Whinlatter is England’s only true mountain forest, and the visitor centre lies a few miles west of Keswick off the B5292. We recommend a visit here as an excellent family day out. The well-known Altura mountain bike trail or the Quercus trail are fantastic ways to enjoy the beautiful surroundings, and Cyclewise offers on-site bike hire as well as training courses. There are a great range of walking routes, too. The Whinlatter Wild Play Trail incorporates 9 different play areas for children of all ages, and there are also two children’s discovery rambles to help your family explore the forest. If you’re looking for an adrenalin rush, you can engage your inner-Tarzan on the Go-Ape treetop course. – http://www.forestry.gov.uk/whinlatter
This ancient stone circle sitting in a field near Keswick is well worth a visit. You can park in the country lane nearby, and a short stroll takes you to the circle and information boards. The setting, with a backdrop of the Lake District fells, is wonderful.
Explore England’s oldest working slate mine with a guided tour through the passages and caverns deep in the heart of Fleetwith Pike, an ancient extinct volcano. The mine can be found at the top of the Honister Pass in Borrowdale, on the way to Buttermere. There are great climbing opportunities here also, with two via ferrata’s, the ‘classic’ and the ‘xtreme’, which add rungs, ladders, and cables to the traditional climbing experience. – www.honister.com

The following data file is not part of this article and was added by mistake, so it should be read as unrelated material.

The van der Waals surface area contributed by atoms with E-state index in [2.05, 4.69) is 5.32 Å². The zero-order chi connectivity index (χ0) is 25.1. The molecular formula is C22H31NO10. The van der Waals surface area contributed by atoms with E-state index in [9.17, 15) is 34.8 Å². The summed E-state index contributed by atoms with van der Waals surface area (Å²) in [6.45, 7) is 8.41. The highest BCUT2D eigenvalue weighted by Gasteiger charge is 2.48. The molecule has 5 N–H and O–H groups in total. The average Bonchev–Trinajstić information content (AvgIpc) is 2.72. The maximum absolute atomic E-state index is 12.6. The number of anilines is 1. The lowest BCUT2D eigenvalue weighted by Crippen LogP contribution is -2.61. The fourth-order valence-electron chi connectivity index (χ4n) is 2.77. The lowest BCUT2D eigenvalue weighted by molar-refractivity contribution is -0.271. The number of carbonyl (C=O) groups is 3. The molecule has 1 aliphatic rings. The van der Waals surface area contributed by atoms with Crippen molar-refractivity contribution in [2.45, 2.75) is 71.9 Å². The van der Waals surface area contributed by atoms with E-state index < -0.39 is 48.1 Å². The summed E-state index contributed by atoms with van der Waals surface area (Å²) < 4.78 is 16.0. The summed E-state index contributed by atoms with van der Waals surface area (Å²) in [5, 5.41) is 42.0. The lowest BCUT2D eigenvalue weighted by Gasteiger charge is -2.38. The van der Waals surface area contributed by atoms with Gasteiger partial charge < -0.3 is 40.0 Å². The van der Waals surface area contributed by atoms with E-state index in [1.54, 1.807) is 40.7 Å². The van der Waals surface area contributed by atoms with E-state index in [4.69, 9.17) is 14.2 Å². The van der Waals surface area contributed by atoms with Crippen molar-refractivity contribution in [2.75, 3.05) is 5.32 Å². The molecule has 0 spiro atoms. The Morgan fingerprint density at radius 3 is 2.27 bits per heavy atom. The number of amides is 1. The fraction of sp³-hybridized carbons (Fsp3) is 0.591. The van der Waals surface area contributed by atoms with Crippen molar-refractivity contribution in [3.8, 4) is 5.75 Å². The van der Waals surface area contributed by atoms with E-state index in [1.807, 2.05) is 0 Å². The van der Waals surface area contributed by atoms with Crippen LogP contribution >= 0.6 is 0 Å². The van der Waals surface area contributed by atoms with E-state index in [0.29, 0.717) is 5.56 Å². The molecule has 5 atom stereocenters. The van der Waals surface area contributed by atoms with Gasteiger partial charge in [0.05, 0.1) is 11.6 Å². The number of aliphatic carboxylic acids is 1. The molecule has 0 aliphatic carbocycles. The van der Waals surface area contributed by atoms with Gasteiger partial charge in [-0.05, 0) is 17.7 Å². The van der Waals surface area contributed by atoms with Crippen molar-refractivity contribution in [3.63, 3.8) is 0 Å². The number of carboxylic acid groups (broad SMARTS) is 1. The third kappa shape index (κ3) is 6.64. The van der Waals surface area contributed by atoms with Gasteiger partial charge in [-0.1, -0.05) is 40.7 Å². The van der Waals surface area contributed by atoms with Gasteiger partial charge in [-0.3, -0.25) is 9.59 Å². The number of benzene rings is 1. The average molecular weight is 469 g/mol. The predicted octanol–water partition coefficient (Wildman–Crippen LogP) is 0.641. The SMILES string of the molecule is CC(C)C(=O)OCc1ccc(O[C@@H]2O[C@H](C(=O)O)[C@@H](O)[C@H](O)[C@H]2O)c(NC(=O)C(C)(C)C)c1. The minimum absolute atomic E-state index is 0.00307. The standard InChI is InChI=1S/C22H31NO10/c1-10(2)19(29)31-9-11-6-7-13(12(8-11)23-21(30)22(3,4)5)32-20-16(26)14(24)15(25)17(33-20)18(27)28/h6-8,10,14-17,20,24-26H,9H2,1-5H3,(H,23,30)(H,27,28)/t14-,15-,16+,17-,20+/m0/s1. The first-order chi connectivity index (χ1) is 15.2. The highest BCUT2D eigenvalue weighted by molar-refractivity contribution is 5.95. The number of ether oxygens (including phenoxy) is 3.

At the northern end of Derwentwater by the small village of Portinscale, just 5 minutes drive from Keswick, this marina offers taster and refresher courses in windsurfing, canoeing, kayaking, and sailing, and you can hire craft to explore the lake under your own steam, too. – http://www.derwentwatermarina.co.uk
Ghyll scrambling, rock climbing, kayaking, and canoeing are amongst the activities offered by this local company who take groups and individuals for action-packed days out. – http://www.mobileadventure.co.uk
Learn to canoe, visit the hidden bays and the islands around Derwentwater, see local wildlife and engage in various bushcraft activities, all with specialist tutoring and equipment. – http://www.keswickcanoeandbushcraft.co.uk/wp/